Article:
How do codeine and morphine differ

Codeine

This is how codeine works

Coughing is a healthy defense reaction in the body. It helps to remove foreign bodies from the airways. Bacteria, viruses or, for example, smoke particles are coughed up together with some mucus. The impulse for this is provided by the cough center in the brain stem, to which the irritation of the mucous membrane is reported via nerve tracts.

If the mucous membrane is irritated or inflamed, the urge to cough can also arise if there is no secretion in the airways. One then speaks of the "dry, irritating cough". This annoying cough therefore has no physiological benefit.

The active ingredient dampens the cough reflex by inhibiting the cough center in the brain stem. Morphine, to which codeine is converted in the liver in small quantities, is mainly responsible for the effect of codeine.

The pain-relieving (analgesic) effect is also based mainly on the metabolic intermediate product morphine. Codeine itself can also dock to opioid receptors, but with less ability to bind.

Uptake, breakdown and excretion of codeine

The active ingredient is taken by mouth (orally) as codeine drops or in cough syrup. It is quickly absorbed from the small intestine and absorbed into the blood. Therefore, after taking it on an empty stomach, maximum drug levels are reached after about an hour. In the liver, the active ingredient is broken down into intermediate products (including morphine) and then excreted in the urine via the kidneys.

When is codeine used?

Codeine is mainly used to treat dry, dry coughs. In combination with paracetamol, the active ingredient is also used as a pain reliever.

This is how codeine is used

In the case of a dry cough, the codeine dosage is adjusted to the patient's cough frequency and strength. Adults and adolescents over twelve years of age without other severe respiratory diseases may consume a maximum of 200 milligrams of the active ingredient per day. The daily dose is usually divided into four divided doses. The last dose should preferably be taken shortly before going to bed in order to avoid sleep disturbances caused by the urge to cough.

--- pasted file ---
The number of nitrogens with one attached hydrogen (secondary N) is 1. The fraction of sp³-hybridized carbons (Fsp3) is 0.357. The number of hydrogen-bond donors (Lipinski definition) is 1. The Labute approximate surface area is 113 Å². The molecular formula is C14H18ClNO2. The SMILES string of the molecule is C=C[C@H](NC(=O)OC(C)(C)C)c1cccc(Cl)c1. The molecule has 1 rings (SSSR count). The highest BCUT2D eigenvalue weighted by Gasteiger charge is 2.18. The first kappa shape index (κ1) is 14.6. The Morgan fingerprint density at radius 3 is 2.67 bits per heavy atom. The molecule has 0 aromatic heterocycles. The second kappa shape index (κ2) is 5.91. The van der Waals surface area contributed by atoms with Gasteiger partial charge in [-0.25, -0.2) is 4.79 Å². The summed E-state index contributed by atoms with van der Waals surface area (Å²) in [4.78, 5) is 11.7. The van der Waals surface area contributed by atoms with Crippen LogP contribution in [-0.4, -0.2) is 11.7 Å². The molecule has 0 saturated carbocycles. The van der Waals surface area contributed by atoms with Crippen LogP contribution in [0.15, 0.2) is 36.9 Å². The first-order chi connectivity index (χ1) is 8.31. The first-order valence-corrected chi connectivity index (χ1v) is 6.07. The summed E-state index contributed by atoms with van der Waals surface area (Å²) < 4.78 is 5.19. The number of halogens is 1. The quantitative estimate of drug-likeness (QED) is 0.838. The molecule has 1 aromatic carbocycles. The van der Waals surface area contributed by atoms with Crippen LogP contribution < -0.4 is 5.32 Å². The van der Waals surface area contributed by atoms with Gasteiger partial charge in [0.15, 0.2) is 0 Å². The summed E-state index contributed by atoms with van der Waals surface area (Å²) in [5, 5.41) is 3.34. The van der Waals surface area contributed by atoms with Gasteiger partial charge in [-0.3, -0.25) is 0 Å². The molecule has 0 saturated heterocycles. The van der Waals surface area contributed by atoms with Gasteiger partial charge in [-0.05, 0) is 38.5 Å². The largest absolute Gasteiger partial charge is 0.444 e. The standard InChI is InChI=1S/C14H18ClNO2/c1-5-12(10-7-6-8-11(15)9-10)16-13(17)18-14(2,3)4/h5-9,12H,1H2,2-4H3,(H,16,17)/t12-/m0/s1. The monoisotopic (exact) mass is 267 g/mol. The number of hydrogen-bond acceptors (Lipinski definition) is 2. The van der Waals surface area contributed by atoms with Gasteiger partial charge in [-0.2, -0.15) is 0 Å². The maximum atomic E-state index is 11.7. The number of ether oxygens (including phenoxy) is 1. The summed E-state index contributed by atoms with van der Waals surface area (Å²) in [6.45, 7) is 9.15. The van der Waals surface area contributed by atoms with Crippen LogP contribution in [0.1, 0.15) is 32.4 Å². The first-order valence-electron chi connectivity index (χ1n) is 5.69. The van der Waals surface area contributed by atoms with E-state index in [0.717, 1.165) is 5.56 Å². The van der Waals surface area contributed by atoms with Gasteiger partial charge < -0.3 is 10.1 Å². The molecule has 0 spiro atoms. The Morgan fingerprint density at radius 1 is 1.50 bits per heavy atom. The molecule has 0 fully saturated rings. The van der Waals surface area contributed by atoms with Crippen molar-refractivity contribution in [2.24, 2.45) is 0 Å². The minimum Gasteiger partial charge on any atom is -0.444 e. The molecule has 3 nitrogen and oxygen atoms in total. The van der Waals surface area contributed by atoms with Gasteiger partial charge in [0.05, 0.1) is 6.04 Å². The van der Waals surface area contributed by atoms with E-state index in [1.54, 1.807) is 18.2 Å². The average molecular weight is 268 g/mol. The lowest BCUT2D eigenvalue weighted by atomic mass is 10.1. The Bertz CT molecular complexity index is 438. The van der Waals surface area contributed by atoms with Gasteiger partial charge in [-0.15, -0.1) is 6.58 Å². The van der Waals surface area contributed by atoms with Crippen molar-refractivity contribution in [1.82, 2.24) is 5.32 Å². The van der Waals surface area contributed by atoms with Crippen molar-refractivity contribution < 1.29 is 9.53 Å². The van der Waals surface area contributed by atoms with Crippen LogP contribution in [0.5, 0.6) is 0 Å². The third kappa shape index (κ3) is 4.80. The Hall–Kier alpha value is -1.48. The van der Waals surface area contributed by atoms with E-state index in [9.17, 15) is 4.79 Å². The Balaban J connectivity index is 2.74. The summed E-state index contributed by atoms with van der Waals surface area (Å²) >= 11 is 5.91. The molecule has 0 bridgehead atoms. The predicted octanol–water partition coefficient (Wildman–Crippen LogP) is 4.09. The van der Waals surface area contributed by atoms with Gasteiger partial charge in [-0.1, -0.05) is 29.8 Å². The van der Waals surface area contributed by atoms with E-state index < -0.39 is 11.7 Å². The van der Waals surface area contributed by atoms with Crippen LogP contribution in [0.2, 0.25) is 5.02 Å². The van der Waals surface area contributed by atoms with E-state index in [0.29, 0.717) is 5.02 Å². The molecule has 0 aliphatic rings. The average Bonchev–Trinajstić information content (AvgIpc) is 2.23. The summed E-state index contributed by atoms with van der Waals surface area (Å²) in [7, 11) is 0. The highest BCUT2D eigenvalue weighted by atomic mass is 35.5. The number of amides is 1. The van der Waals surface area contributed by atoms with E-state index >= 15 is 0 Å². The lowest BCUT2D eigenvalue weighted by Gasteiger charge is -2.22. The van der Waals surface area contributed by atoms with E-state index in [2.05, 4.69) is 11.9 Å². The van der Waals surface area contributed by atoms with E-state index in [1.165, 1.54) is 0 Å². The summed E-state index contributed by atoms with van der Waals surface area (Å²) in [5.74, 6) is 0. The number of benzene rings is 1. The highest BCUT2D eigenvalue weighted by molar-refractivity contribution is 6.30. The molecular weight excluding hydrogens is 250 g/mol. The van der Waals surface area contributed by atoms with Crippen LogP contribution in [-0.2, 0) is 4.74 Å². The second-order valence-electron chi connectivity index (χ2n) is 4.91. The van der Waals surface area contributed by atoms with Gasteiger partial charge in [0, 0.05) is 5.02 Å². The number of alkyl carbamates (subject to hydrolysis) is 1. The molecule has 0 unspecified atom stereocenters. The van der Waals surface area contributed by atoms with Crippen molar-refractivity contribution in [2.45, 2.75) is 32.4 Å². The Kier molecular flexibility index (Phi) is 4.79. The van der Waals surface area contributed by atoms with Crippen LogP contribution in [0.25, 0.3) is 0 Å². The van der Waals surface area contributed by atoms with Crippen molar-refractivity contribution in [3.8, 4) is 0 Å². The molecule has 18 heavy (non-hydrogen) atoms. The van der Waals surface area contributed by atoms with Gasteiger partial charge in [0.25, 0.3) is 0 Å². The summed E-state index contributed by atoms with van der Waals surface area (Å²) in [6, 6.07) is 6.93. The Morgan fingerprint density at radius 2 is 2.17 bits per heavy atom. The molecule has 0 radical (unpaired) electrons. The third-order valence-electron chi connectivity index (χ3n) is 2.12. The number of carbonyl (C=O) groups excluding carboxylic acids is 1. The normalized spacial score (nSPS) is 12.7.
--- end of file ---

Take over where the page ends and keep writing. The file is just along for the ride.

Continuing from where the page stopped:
What are the side effects of codeine?

Very common codeine side effects affect the gastrointestinal tract and can manifest themselves as nausea, vomiting and, especially at the beginning of therapy, as constipation.

Mild headaches and drowsiness are also common.

Occasionally, it comes to sleep disturbances, shortness of breath or dry mouth.

Severe allergic reactions (such as Stevens-Johnson syndrome) are rarely possible side effects of codeine.

Overdose

If the doses are too high or in people who convert the active ingredient to morphine particularly quickly due to genetic conditions, symptoms of opiate poisoning can arise. These include euphoria or increased sleepiness, decreased respiratory drive (respiratory depression), drop in blood pressure, disorders of voluntary movement sequences (ataxia) and muscle cramps. The codeine / alcohol mixture can exacerbate the symptoms of an overdose.

If, after using codeine, you suffer from the above-mentioned severe side effects or symptoms that have not occurred before, please consult your doctor.

When should you not take codeine?

Codeine is not allowed to take anyone who has previously had an allergic reaction to the active ingredient. In addition, the drug must not be used if there are acute respiratory problems with impaired lung function or inadequate breathing capacity (respiratory insufficiency), an asthma attack or respiratory depression. Likewise, the agent must not be administered in the case of severe impaired consciousness or coma.

In addition, children under the age of twelve are not allowed to take drugs that contain codeine. The same applies to adolescents between the ages of twelve and 18 if they suffer from severe respiratory diseases.

Interactions

Simultaneous use of the active ingredient with other central depressant drugs such as alcohol, tranquilizers or sleeping pills, certain psychotropic drugs (e.g. chlorpromazine) or antihistamines (e.g. promethazine) can increase the sedative and respiratory depressive effects of codeine. The use of some antidepressants (such as MAOIs) can also increase the side effects of codeine on the nervous system.

pregnancy and breast feeding period

Expectant mothers should not take codeine during pregnancy. The active ingredient can cross the placenta and thus be transferred to the fetus. It has been found that codeine can cause malformations of the airways in the embryo in the first three months. In addition, if the drug is used shortly before birth, it can cause respiratory depression in the child.

The product must not be used during breastfeeding either. The active ingredient and its intermediate products (including morphine) can accumulate in breast milk and thus be transferred to the infant. This can lead to life-threatening opioid poisoning in the child.

Driving and using machines

Since the cough suppressant codeine inhibits drive and some codeine side effects impair the patient's ability to react, active participation in road traffic and the use of machines should be avoided for the duration of the application.

This is how they get drugs with codeine

The active ingredient is in codeine tablets, as codeine drops and also as Codeine- Cough syrup available from a pharmacy against a doctor's prescription.

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